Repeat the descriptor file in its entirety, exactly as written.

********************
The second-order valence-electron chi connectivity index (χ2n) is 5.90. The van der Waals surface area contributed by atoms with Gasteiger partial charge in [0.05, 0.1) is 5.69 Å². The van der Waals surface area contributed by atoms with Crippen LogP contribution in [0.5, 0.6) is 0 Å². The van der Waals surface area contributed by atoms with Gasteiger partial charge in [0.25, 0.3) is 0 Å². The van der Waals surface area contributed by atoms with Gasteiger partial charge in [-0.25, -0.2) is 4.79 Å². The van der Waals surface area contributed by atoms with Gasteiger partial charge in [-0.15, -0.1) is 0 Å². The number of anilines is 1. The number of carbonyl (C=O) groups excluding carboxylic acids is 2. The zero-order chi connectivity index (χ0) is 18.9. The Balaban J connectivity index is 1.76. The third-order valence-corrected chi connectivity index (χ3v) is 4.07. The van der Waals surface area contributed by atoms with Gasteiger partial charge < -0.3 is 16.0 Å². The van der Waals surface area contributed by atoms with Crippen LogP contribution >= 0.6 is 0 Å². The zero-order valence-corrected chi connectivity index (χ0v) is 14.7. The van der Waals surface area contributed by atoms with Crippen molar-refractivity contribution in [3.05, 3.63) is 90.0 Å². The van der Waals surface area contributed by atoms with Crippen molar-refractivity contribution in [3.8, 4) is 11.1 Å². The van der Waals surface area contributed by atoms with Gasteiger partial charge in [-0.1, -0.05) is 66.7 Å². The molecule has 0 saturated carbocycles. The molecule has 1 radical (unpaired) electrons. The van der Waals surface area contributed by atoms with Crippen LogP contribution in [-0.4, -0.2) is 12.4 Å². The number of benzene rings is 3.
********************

The second-order valence-electron chi connectivity index (χ2n) is 5.90. The van der Waals surface area contributed by atoms with Gasteiger partial charge in [0.05, 0.1) is 5.69 Å². The van der Waals surface area contributed by atoms with Crippen LogP contribution in [0.5, 0.6) is 0 Å². The van der Waals surface area contributed by atoms with Gasteiger partial charge in [0.25, 0.3) is 0 Å². The van der Waals surface area contributed by atoms with Gasteiger partial charge in [-0.25, -0.2) is 4.79 Å². The van der Waals surface area contributed by atoms with Gasteiger partial charge in [-0.15, -0.1) is 0 Å². The number of anilines is 1. The number of carbonyl (C=O) groups excluding carboxylic acids is 2. The zero-order chi connectivity index (χ0) is 18.9. The Balaban J connectivity index is 1.76. The third-order valence-corrected chi connectivity index (χ3v) is 4.07. The van der Waals surface area contributed by atoms with Gasteiger partial charge < -0.3 is 16.0 Å². The van der Waals surface area contributed by atoms with Crippen LogP contribution >= 0.6 is 0 Å². The zero-order valence-corrected chi connectivity index (χ0v) is 14.7. The van der Waals surface area contributed by atoms with Crippen molar-refractivity contribution in [3.05, 3.63) is 90.0 Å². The van der Waals surface area contributed by atoms with Crippen molar-refractivity contribution in [3.8, 4) is 11.1 Å². The van der Waals surface area contributed by atoms with Gasteiger partial charge in [-0.1, -0.05) is 66.7 Å². The molecule has 0 saturated carbocycles. The molecule has 1 radical (unpaired) electrons. The van der Waals surface area contributed by atoms with Crippen LogP contribution in [-0.4, -0.2) is 12.4 Å². The number of benzene rings is 3.